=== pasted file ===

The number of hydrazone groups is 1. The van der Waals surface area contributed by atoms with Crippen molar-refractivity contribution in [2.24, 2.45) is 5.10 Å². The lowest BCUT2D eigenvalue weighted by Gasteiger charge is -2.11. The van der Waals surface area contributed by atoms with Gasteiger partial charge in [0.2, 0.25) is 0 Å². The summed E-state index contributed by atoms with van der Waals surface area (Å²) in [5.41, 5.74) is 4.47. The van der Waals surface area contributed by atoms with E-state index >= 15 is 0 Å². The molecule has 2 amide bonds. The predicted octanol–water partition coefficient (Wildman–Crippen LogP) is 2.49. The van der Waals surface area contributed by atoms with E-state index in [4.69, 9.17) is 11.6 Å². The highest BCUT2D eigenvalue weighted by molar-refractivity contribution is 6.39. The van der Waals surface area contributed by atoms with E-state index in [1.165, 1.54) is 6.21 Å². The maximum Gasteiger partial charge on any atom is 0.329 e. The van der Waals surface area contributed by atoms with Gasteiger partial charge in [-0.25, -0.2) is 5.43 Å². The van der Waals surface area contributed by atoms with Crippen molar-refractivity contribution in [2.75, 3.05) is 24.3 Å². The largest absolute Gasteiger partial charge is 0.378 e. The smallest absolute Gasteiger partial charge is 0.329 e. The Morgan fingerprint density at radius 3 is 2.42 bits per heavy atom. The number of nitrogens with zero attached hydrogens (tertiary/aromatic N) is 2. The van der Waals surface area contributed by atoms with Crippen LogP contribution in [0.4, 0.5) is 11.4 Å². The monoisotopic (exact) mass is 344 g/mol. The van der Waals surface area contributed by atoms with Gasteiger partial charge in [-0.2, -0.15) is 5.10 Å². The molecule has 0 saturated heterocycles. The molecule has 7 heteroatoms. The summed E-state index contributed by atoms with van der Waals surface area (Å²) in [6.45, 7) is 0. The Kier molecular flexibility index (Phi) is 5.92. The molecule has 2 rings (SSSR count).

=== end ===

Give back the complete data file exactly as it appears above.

The number of hydrazone groups is 1. The van der Waals surface area contributed by atoms with Crippen molar-refractivity contribution in [2.24, 2.45) is 5.10 Å². The lowest BCUT2D eigenvalue weighted by Gasteiger charge is -2.11. The van der Waals surface area contributed by atoms with Gasteiger partial charge in [0.2, 0.25) is 0 Å². The summed E-state index contributed by atoms with van der Waals surface area (Å²) in [5.41, 5.74) is 4.47. The van der Waals surface area contributed by atoms with E-state index >= 15 is 0 Å². The molecule has 2 amide bonds. The predicted octanol–water partition coefficient (Wildman–Crippen LogP) is 2.49. The van der Waals surface area contributed by atoms with E-state index in [4.69, 9.17) is 11.6 Å². The highest BCUT2D eigenvalue weighted by molar-refractivity contribution is 6.39. The van der Waals surface area contributed by atoms with E-state index in [1.165, 1.54) is 6.21 Å². The maximum Gasteiger partial charge on any atom is 0.329 e. The van der Waals surface area contributed by atoms with Gasteiger partial charge in [-0.25, -0.2) is 5.43 Å². The van der Waals surface area contributed by atoms with Crippen molar-refractivity contribution in [2.75, 3.05) is 24.3 Å². The largest absolute Gasteiger partial charge is 0.378 e. The smallest absolute Gasteiger partial charge is 0.329 e. The Morgan fingerprint density at radius 3 is 2.42 bits per heavy atom. The number of nitrogens with zero attached hydrogens (tertiary/aromatic N) is 2. The van der Waals surface area contributed by atoms with Crippen LogP contribution in [0.4, 0.5) is 11.4 Å². The monoisotopic (exact) mass is 344 g/mol. The van der Waals surface area contributed by atoms with Gasteiger partial charge in [-0.2, -0.15) is 5.10 Å². The molecule has 0 saturated heterocycles. The molecule has 7 heteroatoms. The summed E-state index contributed by atoms with van der Waals surface area (Å²) in [6.45, 7) is 0. The Kier molecular flexibility index (Phi) is 5.92. The molecule has 2 rings (SSSR count).